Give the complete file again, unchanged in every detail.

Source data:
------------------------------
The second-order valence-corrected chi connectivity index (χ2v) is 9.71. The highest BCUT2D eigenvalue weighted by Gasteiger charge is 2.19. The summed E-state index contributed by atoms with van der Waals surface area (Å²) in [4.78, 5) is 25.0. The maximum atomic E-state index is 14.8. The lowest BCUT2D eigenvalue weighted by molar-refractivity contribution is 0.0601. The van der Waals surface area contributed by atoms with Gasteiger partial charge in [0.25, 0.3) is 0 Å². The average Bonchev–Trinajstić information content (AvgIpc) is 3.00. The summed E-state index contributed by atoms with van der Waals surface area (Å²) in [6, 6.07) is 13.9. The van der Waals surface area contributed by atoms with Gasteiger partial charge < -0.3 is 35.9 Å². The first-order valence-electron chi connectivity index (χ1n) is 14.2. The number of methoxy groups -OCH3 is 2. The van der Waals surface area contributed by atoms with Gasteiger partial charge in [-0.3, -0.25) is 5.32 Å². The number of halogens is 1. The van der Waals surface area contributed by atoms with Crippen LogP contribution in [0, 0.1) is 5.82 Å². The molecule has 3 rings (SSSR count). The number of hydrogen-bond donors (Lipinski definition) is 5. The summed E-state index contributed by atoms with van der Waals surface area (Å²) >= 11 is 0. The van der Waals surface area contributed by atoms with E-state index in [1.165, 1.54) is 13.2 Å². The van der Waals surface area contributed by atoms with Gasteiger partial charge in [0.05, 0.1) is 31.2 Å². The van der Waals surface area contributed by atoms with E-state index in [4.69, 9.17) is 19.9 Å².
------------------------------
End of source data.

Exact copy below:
The second-order valence-corrected chi connectivity index (χ2v) is 9.71. The highest BCUT2D eigenvalue weighted by Gasteiger charge is 2.19. The summed E-state index contributed by atoms with van der Waals surface area (Å²) in [4.78, 5) is 25.0. The maximum atomic E-state index is 14.8. The lowest BCUT2D eigenvalue weighted by molar-refractivity contribution is 0.0601. The van der Waals surface area contributed by atoms with Gasteiger partial charge in [0.25, 0.3) is 0 Å². The average Bonchev–Trinajstić information content (AvgIpc) is 3.00. The summed E-state index contributed by atoms with van der Waals surface area (Å²) in [6, 6.07) is 13.9. The van der Waals surface area contributed by atoms with Gasteiger partial charge < -0.3 is 35.9 Å². The first-order valence-electron chi connectivity index (χ1n) is 14.2. The number of methoxy groups -OCH3 is 2. The van der Waals surface area contributed by atoms with Gasteiger partial charge in [-0.3, -0.25) is 5.32 Å². The number of halogens is 1. The van der Waals surface area contributed by atoms with Crippen LogP contribution in [0, 0.1) is 5.82 Å². The molecule has 3 rings (SSSR count). The number of hydrogen-bond donors (Lipinski definition) is 5. The summed E-state index contributed by atoms with van der Waals surface area (Å²) >= 11 is 0. The van der Waals surface area contributed by atoms with E-state index in [1.165, 1.54) is 13.2 Å². The van der Waals surface area contributed by atoms with Gasteiger partial charge in [0.05, 0.1) is 31.2 Å². The van der Waals surface area contributed by atoms with E-state index in [4.69, 9.17) is 19.9 Å².